Google is experimenting with smart textile design, weaving conductive threads into clothes to create touch-sensitive panels that work like smartphone screens (+ movie).
Project Jacquard was revealed at Google's I/O developer conference in San Francisco last week, when the tech company also unveiled sensors that use radar to translate hand movements into controls for electronic devices.
Devised by Google's Advanced Technology and Progress (ATAP) department, Project Jacquard explores the potential of integrating conductive threads into textiles so that they recognise simple gestures.
When touched, the conductive threads send signals to a computer that translates the movements of the user into controls. This allows areas of garments to be used as an interface for devices like smartphones and tablets.
"The structure of textiles is the same as the structure of touchscreens that we use every day on mobile devices and tablets," said project founder Ivan Poupyrev. "That means that if you replace some of the threads in textiles with conductive threads, you should be able to weave a textile which can recognise a variety of simple touch gestures."
By swiping the portion of a textiles embedded with the conductive fibres, users could unlock their phone, answer calls or scroll through articles.
"If you can hide or weave interactivity and input devices into the materials, that will be the first step towards integrating computers into clothing," Poupyrev said.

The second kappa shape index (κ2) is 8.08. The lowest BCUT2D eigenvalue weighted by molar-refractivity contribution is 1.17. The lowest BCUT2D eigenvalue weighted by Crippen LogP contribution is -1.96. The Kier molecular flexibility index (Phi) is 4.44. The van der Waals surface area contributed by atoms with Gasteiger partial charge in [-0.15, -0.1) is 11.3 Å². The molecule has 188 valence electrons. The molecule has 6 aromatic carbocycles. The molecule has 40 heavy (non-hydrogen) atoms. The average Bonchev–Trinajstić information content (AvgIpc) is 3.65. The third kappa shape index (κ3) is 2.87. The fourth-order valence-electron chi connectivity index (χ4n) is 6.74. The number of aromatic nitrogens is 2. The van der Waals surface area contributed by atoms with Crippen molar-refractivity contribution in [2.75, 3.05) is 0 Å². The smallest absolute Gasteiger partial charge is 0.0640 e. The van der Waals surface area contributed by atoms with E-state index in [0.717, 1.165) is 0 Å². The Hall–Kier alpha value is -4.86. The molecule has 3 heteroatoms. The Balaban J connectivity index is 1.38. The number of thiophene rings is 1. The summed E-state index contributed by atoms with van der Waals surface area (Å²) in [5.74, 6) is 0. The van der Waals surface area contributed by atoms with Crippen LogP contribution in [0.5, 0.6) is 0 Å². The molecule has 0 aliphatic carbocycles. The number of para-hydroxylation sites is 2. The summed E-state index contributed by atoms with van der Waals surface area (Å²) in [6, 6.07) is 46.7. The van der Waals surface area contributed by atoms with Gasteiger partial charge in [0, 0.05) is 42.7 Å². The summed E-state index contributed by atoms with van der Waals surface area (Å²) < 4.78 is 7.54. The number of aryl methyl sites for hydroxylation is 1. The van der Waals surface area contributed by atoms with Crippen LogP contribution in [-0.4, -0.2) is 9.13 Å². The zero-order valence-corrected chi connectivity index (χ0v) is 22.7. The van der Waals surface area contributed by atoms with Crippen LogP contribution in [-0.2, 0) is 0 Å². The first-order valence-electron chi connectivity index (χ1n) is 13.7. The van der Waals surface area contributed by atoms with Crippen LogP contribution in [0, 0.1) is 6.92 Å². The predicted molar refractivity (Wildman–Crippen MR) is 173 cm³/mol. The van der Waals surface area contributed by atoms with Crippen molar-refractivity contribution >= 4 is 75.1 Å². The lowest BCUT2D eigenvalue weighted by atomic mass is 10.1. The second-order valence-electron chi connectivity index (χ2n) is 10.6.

The yarn is created by replacing strands of thread with thin metal wires or conductive polymers. According to the team, their yarn is highly conductive as well as scalable, so it can be used in industrial weaving machines around the world.
"For textile designers, fashion designers or furniture designers, it is interesting because it's something you're very familiar with," said the project's textile developer Shiho Fukuhara.
The material looks like normal yarn, and can be woven to create a textured surface or integrated so it is completely invisible. Different variations and colours allow designers to experiment with textures and patterns.
"The idea that Jacquard is an interface that is blended into the clothing that we wear, that has an implication for the way that we use services, products, applications, and anything that we do through our devices," said creative technologist João Wilbert. "It's somehow getting the technology out of the way and making interactions more natural and more seamless."
The team is continuing to develop the project so that all of the electronic components needed for the interface to work could be integrated into clothing.
"We're trying to shrink down all the components to the size of a button and ultimately this will be something that's so small we can embed them into the manufacturing process," said lead researcher Nan-Wei Gong.
"Software design and fashion design often don't exist together in the same place," added design lead Carsten Schwesig. "We're hoping to make it very simple for each of these parties to collaborate."
Developments in smart textiles have the potential to revolutionise the fashion industry, and could soon enable the possibility to download new colours and patterns to garments instead of buying new ones.
Musician Imogen Heap has also been experimenting with integrating gesture control into garments with her Mi.Mu gloves that turn movements into music, while fashion designer Pauline van Dongen has created collections of clothing that incorporate solar panels and LED lighting.